The Cuisine Scene
Brenda Hill

Guy's Italian Restaurant
Banning, CA

Last Wednesday I had a delightful experience at a small restaurant in Banning.

I’d known of Guy’s Italian Restaurant ever since I moved to Yucaipa a few years ago and had passed it several times while exploring neighboring cities and restaurants. But when David Schuelke and his wife, Emeline, of Frijoles Mexican Food in Beaumont, told me their daughter and son in law purchased Guy’s, I put it on my list. Because of his high standards at Frijoles, I’d try whatever he recommended.

However, for one reason or another, I continued to pass it by. I think part of the reason is because the building looked so plain. And tiny.

But I was surprised to discover a deceptively spacious restaurant with a warm, inviting atmosphere complete with murals on the wall. The door opens to the bar area, cozy with dark woods, red walls, beamed ceilings, and a colorful mural of what looks like an old ship at anchor in Venice.

The next room holds tables with red-checked tablecloths and the back dining room has red comfy booths and more colorful murals.

I chose a booth in the back room and met Michelle (Shelly) Rodriguez, the owner. She and her husband, Nelson, an officer with the Redlands Police Department, bought Guy’s from the original owner a year and a half ago. The small building was over thirty years old so Shelly and Nelson have done some remodeling, starting with the inside, and they’re slowly working to improve the outside as well.

Since they have loyal customers from as far as away as the coast, they’ve kept the original home-cooked recipes and added some of their own. With Shelly’s experience in owning other restaurants, including a coffee shop, Mexican and hamburger stand at the Cabazon Outlet Mall, she applied her experience to enhance the food and service at Guy’s.

One of the first things she brought for me to try was her special Tuscan Salad of mixed greens, red bell peppers, red onions, black olives, pine nuts, golden raisins and feta cheese. I loved the crunchy mixture of the vegetables and the delicate dressing. Balsamic vinaigrette dressing, she told me, so it wasn’t overly tart or oily. Accompanied by a warm, garlicky Italian bread, I could have made a meal of the salad.

But that was just the beginning. Shelly was so proud of their pasta dishes that she wanted me to try some, such as their baked manicotti with homemade noodles and ricotta cheese, lasagna, and the spaghetti. All their pasta entrees are served with either soup or salad and fresh garlic bread that’s been covered with their own butter and spice mixture then baked.

As much as I love all the Italian dishes, especially a good pizza, my favorite is eggplant parmigiana. When it’s prepared just right to achieve that soft, smooth texture and smothered in gooey cheese and a light, sweet, marinara sauce, the mixture is heavenly. While I enjoyed sampling the other dishes, I ate every bite of the slightly tart eggplant.

Shelly brought one of their meatballs lying in a bed of cheese and marinara sauce. They serve them with spaghetti or in a sandwich with cheese. Their 6” lunch sandwich special during the week is $6.99, including soup or salad and a beverage. They blend their own cheeses, Shelly said, buying them in blocks and shredding them themselves for the fresh taste.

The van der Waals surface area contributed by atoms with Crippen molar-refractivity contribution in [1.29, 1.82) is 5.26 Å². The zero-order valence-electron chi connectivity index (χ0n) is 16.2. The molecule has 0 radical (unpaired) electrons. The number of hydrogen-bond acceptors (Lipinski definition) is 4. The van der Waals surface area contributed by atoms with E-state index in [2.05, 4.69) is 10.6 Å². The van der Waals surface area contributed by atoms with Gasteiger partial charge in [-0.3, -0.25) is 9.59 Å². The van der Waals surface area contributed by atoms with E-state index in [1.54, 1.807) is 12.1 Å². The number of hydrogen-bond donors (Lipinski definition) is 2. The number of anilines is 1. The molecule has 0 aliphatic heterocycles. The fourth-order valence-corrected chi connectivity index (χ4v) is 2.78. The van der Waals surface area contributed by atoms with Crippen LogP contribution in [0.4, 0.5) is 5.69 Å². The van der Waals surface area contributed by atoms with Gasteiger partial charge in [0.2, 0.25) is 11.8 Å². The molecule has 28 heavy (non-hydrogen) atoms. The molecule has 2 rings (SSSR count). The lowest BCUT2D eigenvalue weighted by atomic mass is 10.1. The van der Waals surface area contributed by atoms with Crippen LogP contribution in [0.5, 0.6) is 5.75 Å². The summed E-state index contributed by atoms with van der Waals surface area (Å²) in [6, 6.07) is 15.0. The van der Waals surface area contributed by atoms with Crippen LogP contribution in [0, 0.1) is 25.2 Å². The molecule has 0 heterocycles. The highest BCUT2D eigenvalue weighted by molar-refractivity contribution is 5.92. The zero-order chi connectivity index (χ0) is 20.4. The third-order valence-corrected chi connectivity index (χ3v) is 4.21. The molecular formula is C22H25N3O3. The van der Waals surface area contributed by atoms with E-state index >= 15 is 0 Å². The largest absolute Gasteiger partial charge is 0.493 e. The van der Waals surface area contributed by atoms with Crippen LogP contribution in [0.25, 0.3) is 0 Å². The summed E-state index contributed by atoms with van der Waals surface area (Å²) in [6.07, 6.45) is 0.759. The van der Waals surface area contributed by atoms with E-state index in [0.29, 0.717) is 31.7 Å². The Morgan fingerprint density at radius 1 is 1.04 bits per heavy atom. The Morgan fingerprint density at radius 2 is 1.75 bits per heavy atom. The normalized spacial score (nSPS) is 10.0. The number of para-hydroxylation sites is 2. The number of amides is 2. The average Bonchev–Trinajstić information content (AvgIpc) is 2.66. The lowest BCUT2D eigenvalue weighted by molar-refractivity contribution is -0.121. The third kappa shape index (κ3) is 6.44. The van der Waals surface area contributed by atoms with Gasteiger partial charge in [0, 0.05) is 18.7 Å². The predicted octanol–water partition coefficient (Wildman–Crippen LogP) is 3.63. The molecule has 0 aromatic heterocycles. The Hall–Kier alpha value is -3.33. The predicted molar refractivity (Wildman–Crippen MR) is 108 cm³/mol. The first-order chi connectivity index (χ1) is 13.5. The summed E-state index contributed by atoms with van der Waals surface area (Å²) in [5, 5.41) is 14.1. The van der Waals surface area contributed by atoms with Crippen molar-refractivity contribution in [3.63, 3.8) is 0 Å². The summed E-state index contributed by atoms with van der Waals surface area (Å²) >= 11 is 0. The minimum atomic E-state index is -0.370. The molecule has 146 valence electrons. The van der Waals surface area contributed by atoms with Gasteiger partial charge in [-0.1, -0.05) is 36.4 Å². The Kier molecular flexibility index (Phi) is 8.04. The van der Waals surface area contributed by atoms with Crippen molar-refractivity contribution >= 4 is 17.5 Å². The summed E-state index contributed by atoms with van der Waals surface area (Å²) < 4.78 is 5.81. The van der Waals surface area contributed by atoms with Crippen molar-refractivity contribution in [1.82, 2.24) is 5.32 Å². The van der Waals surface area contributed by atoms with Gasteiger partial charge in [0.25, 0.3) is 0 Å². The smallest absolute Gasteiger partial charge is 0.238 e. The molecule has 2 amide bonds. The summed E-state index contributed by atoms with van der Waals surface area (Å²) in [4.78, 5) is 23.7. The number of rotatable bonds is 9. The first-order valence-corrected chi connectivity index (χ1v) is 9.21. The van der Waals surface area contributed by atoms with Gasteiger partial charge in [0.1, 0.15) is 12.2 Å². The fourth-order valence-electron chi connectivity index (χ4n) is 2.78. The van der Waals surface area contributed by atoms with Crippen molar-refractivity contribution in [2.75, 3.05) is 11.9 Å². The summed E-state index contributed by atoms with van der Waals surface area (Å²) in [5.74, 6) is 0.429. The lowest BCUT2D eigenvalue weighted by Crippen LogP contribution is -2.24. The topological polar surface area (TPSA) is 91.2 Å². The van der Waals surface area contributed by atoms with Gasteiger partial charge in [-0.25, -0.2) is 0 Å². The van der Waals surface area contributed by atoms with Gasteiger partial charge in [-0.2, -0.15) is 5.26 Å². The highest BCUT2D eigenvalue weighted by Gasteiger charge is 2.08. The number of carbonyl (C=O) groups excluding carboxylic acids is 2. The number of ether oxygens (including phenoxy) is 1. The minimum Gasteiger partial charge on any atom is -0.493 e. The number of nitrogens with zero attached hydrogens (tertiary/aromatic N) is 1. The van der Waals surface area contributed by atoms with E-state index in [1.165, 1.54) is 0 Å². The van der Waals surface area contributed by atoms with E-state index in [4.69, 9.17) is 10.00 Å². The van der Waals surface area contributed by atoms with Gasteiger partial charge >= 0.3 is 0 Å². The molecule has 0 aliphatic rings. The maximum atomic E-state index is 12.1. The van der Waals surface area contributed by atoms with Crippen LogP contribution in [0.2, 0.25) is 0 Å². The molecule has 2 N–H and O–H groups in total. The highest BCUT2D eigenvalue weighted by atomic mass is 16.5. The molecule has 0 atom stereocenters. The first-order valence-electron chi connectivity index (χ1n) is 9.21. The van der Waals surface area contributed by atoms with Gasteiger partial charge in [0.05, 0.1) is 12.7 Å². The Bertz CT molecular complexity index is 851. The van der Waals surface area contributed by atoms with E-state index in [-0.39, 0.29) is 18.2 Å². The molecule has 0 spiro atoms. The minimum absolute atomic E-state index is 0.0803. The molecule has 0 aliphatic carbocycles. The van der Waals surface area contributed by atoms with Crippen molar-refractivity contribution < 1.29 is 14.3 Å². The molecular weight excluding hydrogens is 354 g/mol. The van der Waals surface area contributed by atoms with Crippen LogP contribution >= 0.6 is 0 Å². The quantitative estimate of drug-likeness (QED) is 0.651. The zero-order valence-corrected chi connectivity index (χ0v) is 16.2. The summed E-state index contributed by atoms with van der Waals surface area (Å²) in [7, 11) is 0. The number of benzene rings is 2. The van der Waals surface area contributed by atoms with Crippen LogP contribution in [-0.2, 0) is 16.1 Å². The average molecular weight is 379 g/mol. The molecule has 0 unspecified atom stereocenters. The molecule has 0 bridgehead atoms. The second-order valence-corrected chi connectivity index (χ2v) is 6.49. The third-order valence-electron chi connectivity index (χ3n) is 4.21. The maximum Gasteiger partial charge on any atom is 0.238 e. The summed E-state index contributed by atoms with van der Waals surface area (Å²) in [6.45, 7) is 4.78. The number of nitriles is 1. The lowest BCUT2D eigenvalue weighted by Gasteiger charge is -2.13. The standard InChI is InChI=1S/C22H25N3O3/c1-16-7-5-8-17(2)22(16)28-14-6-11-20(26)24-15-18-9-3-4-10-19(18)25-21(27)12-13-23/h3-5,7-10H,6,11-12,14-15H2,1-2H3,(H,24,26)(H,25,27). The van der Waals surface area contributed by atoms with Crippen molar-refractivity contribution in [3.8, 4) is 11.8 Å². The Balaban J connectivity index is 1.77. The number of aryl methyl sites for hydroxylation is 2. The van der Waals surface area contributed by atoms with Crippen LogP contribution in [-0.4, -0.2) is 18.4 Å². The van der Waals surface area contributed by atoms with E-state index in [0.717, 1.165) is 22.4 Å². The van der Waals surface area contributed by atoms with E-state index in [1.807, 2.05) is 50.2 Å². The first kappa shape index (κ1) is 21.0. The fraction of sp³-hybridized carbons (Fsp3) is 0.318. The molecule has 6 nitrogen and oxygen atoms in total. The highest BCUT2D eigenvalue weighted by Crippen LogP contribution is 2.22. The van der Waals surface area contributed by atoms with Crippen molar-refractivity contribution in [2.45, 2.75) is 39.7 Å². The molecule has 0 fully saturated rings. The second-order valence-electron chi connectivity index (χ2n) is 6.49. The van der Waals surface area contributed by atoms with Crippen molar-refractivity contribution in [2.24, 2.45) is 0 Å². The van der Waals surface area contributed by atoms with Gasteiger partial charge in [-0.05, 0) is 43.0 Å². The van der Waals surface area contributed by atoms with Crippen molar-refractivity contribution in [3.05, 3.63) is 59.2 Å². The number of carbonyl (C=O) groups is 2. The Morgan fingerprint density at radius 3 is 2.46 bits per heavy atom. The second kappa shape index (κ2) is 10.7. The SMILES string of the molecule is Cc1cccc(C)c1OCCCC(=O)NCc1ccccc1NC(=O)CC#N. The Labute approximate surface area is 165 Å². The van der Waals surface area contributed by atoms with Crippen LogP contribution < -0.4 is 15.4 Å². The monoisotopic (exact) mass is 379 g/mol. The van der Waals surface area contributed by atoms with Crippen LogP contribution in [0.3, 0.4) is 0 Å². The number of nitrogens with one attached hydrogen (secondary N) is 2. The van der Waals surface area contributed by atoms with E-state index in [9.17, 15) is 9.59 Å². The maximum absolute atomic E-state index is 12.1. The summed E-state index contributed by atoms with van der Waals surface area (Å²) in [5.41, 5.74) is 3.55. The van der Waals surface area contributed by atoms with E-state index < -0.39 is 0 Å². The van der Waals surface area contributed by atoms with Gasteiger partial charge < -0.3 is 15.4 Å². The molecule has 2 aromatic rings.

Then Francisco, the head cook, brought the showpiece, the pizza. Not only was the colorful pizza almost too pretty to eat with the reddish pepperoni slices, the green, red and yellow peppers, the mushrooms and brown crust, but it was presented with flair. Resting on its own stand, it sat high on the table like the special dish it was. And it tasted as good as it looked. Shelly said they make their own dough each day, always making sure they have enough on hand so they never disappoint their customers by running out. 

When Shelly and Nelson bought Guy’s, they asked Francisco to stay with them. He’d begun his career with the original owner seventeen years previously when he was a sophomore in high school. His first job was washing dishes, but with his natural instincts and love of cooking, he quickly moved up to cook, then head cook. He elected to stay with Shelly and she couldn't be happier as she relies heavily on his vast knowledge and work ethics. When I talked to him, his pride in his work was evident as he described how he mixes certain ingredients for a special flavor, or how he cooks the marinara sauce for a certain number of hours so the tomatoes in the sauce would lose its acidity and taste more pleasing to their customers.

Then he presented the pièce de résistance, the cannoli desert, a pastry tube stuffed with ricotta. Chopped green pistachios decorated one end and the other was sprinkled with chocolate bits. Oh my goodness, or by then I should say, oh my badness, because as full as I was with wonderful food, I ate every delicious bite.

Guy's Senior Specials are served from 4:00pm, offering ravioli, lasagna, manicotti, mostaccioli, eggplant parmigiana, or spaghetti marinara, served with choice of soup or salad and garlic bread for $7.99. And for those under 12, a special menu of mac & cheese, cheese pizza, ravioli, or spaghetti is available for $5.99 and includes a beverage and dessert.  

With Shelly, Francisco, Sergio, and Carlos preparing the food, and Kelly, Stephanie, and Lisa, serving it with pride and efficiency, Guy’s is well-worth the trip to Banning.

(Francisco, Shelly, & Kelly)

Guy’s Italian Restaurant
5970 W. Ramsey St.
Banning (Just east of Highland Springs Ave)
Monday, Wednesday, Thursday, Friday 11am-9pm
Saturday, Sunday 4pm-9pm
Closed Tuesday